Remember those Australian refugees on the island of Nauru that a lame duck Barack Obama said the U.S. would take in? The former president agreed to the deal even though the migrants were unable to pass Australia’s screening.
President Trump wasn’t happy when Australian Prime Minister Malcolm Turnbull informed him about the secret deal. Trump said Australia was sending the next “Boston bombers to America”. Reluctantly, the President agreed to screen them.
Well, the scheme is in doubt again.
Refugee activists are furious because U.S. officials have stopped interviewing economic migrants on the Australian island of Nauru. We’ve reached the limit of 50,000 refugees under President Trump’s executive order.
The Australian’s are holding the economic migrants in an offshore detention center. They want to close it along with another offshore facility. In response to left-wing activists’ demands to close the centers, Australia wants to send them to us. In exchange, they will take Central American refugees who aren’t even in the U.S. but are planning to immigrate to the U.S. illegally.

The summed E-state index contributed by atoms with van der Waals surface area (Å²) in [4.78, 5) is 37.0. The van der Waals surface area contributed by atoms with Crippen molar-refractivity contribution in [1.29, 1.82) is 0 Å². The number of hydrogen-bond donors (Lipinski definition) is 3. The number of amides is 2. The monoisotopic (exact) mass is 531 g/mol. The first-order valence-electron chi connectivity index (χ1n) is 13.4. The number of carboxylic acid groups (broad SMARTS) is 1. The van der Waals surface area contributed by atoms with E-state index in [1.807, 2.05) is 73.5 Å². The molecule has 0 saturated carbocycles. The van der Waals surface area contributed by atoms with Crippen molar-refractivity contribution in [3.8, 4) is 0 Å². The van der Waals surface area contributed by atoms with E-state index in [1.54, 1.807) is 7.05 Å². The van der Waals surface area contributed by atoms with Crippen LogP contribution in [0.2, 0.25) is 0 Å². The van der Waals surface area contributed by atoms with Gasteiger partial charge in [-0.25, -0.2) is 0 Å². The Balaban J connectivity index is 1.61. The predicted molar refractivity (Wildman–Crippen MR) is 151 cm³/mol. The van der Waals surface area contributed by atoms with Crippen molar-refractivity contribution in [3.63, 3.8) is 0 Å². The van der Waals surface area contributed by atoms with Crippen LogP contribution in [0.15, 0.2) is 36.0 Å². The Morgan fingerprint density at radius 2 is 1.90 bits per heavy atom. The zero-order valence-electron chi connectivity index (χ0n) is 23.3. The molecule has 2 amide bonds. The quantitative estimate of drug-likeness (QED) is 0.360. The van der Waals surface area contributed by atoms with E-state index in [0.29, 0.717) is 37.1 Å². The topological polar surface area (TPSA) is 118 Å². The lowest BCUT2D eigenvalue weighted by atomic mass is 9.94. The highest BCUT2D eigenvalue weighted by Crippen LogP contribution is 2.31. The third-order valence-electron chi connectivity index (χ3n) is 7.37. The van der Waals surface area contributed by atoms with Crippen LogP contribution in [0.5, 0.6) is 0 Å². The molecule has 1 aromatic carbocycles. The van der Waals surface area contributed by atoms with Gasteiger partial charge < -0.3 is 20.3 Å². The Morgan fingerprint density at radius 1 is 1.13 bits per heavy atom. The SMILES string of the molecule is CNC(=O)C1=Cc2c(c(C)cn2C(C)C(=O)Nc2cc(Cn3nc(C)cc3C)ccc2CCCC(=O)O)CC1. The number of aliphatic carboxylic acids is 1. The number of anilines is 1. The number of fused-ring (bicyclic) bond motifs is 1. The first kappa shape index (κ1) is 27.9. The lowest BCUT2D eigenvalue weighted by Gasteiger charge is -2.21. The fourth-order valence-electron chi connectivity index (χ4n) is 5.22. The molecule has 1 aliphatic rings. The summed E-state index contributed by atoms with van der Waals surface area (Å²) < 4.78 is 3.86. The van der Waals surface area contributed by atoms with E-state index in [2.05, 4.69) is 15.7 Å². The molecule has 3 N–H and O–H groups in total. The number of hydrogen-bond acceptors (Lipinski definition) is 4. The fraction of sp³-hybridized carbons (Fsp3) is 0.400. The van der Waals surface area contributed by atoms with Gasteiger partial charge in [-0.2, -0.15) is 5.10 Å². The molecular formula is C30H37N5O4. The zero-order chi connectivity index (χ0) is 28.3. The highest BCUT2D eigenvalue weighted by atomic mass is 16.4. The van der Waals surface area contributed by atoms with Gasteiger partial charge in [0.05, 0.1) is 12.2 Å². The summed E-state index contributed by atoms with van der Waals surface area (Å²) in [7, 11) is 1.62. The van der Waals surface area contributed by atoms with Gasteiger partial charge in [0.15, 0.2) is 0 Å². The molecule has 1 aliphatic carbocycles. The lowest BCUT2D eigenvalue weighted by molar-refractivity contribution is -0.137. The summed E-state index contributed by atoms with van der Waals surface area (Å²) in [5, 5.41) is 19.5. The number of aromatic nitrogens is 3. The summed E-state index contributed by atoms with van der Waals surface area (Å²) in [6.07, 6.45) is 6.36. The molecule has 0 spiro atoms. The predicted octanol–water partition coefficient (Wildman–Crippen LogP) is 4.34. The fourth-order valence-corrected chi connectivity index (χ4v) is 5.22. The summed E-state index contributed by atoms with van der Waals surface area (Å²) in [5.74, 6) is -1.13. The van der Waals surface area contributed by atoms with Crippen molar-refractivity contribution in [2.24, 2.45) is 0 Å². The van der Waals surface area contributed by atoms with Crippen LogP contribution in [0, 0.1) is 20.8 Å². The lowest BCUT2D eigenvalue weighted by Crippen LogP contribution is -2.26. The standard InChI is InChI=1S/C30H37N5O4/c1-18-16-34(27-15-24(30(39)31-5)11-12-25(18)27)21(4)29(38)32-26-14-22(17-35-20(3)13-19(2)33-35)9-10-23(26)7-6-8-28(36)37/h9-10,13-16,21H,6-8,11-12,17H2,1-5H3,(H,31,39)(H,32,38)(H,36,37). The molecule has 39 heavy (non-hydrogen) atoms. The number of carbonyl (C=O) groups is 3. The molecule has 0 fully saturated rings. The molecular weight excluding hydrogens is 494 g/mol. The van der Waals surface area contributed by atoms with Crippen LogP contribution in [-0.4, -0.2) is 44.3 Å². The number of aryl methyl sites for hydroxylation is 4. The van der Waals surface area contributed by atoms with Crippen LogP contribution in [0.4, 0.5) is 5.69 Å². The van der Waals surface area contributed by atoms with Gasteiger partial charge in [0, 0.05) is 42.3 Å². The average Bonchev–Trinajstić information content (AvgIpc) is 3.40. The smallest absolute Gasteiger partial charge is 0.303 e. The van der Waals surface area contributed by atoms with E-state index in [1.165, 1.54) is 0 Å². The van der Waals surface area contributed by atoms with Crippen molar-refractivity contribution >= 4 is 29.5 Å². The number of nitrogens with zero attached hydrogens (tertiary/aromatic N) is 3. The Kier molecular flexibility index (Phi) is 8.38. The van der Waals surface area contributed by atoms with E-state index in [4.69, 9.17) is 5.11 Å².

Reuters reports that: U.S. officials halted screening interviews and departed the Pacific island of Nauru on Friday, two weeks short of their scheduled timetable and a day after Washington said the United States had reached its annual refugee intake cap.
The USCIS said on Saturday that the program would continue but offered no details.
Australian officials say the deal will progress. The quota rolls over again in October and they “expect that the United States will adhere to this agreement, as the president promised…”
The Australians have another detention center on Papua New Guinea’s Manus island that they won’t be able to empty out if the U.S. doesn’t come back and take their rejected refugees.
“The U.S. deal looks more and more doubtful,” Ian Rintoul from the Refugee Action Coalition said. “The U.S. deal was never the solution the Australian government pretended it to be.”
The majority of the detainees interviewed on both Manus and Nauru by U.S. officials in April are from Sudan, Somalia and Afghanistan. Two of the three are on the list of nations under restricted travel orders.
Australia was so against allowing these economic migrants into the country, they offered them $25,000 each to go home. Few have done so.